Since the birth of Elizabeth Grant’s musical persona Lana Del Rey, her music has been defined by a certain melancholia. Not surprisingly, her new album “Ultraviolence” is similarly steeped in despair, and in contrast with the heavily produced and sometimes jarring major-label debut “Born to Die,” her followup reaches a new level of sincerity. The album triumphs in its ability to remain musically and thematically coherent while avoiding monotony. At times, the relentlessly layered and habitually fuzzy vocals obscure the beauty of the songs in an almost drug-like haze; however, luckily, Lana makes these moments of opacity bearable through the sheer emotional impact of “Ultraviolence.”
The progression of the album shows a slow but definitive descent into dejection: on the first track, “Cruel World,” Lana sings, albeit rather unconvincingly, “I’m finally happy now,” and by the end of the album she finds herself explaining her role as a mistress in the old-timey “The Other Woman.” Naturally, “Ultraviolence” starts familiar and catchy but quickly becomes emotive, a welcome change for Lana. Tracks like “Brooklyn Baby” sit comfortably in the catchier half of the album. While the verses feature clean, sweet vocals and unobtrusive guitar, Lana erupts from an atmospheric pre-chorus into a refrain, accompanied by much fuller instrumentation, using stylish vocal breaks, and heading into her upper register as she croons that her “jazz collection’s rare.” Other lyrics on this track, like “I’ve got feathers in my hair / I get down to beat poetry,” are an amusing nod to hipster subculture, though it is difficult to discern whether it comes from sarcasm or candor.
Likewise, the bonus track “Florida Kilos” contains lyrics ambiguous in their intent. The absurdity ranges from “Guns in the summertime / drink a Cherry Cola lime” to “All the Floridians like / Yayo, yayo, yayo.” Whether these winsomely awkward lines come from a place of self-awareness or not is hard to say. In either case, they provide a small and needed hint of conviviality, only serving to endear her further to the listener.
Lana has established a sad-yet-catchy niche for herself with both “Born to Die” and parts of “Ultraviolence,” and she fares auspiciously when the album takes a hard right turn into somberness with “Old Money.” The verses play with the melody from Mancini’s “Love Theme from Romeo and Juliet” (also made popular by Andy Williams as “A Time for Us”), and the track similarly focuses on a damned relationship. The lyrical content is both whimsical and romantic: “Blue hydrangea, cold cash divine, / Cashmere, cologne, and white sunshine.” With the exception of the chorus, this track is home to the most unobstructed vocals on the album, which, in combination with a triumphant return of violins, make the line “And if you call... I’ll come” one of the most heartrending moments on “Ultraviolence.”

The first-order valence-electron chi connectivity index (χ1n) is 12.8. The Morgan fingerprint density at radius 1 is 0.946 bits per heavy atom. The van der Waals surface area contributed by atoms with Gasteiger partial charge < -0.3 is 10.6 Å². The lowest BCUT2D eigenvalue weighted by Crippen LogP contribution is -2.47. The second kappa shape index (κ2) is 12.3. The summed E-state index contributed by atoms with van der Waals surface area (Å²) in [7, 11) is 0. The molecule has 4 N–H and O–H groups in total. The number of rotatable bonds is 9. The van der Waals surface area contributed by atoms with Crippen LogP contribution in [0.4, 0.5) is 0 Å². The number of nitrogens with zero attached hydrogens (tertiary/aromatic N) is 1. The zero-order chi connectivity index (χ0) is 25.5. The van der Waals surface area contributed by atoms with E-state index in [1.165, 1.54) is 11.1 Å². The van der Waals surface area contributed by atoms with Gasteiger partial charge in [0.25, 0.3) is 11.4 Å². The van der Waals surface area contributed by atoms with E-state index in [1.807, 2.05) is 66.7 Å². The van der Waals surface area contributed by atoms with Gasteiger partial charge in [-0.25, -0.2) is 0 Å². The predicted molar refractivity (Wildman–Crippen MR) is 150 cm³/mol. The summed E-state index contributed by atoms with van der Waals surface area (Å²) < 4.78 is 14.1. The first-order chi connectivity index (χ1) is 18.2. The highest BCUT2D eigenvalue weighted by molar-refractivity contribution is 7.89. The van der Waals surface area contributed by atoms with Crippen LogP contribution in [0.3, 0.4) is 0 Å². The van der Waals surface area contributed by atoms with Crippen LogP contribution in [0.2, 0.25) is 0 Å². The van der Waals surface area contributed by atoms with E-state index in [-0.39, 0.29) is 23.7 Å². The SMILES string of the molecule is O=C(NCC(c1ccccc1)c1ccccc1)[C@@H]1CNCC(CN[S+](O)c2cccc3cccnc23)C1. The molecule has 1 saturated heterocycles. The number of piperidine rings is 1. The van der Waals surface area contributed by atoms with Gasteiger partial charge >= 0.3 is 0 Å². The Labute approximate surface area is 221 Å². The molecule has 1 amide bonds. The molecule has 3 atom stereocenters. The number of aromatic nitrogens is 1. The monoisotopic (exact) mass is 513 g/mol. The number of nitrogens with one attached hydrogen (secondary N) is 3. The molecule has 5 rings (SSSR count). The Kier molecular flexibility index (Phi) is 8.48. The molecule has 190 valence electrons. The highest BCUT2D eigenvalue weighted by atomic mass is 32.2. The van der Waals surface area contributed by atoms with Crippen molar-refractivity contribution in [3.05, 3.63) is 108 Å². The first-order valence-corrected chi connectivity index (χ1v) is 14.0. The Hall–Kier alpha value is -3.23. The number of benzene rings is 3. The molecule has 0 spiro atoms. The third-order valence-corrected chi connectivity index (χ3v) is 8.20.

The only real hitch that Lana runs into is the fogginess of the middle section of the album. Although individually, the songs are well-crafted and beautifully sullen, the restrained production that gives “Ultraviolence” its distinctive flavor also tends to make the album drag its feet. Luckily, most of the songs have at least one notable feature going for them, including a distorted electric guitar riff in “Money Power Glory” and descriptions of Lana’s sexual takeover in the not-misleading “I Fucked My Way Up to the Top.” Although the album feels slow regardless of these attempts at adding intrigue, the individual character of the songs ensures that “Ultraviolence” is never repetitive.
As a pop artist, Lana Del Rey has accomplished something significant with this release. She clearly was not primarily concerned with commercial viability, but instead pursued the picturesque melancholy that characterizes her artistic vision. Don’t expect any radio play or high-charting singles (unless the remixer of “Summertime Sadness” strikes again), but with such steadfast loyalty to her aesthetic, it doesn’t look like Lana will be losing any of her frenzied fan base, either.
—Staff writer Ahmee Marshall-Christensen can be reached at email@example.com.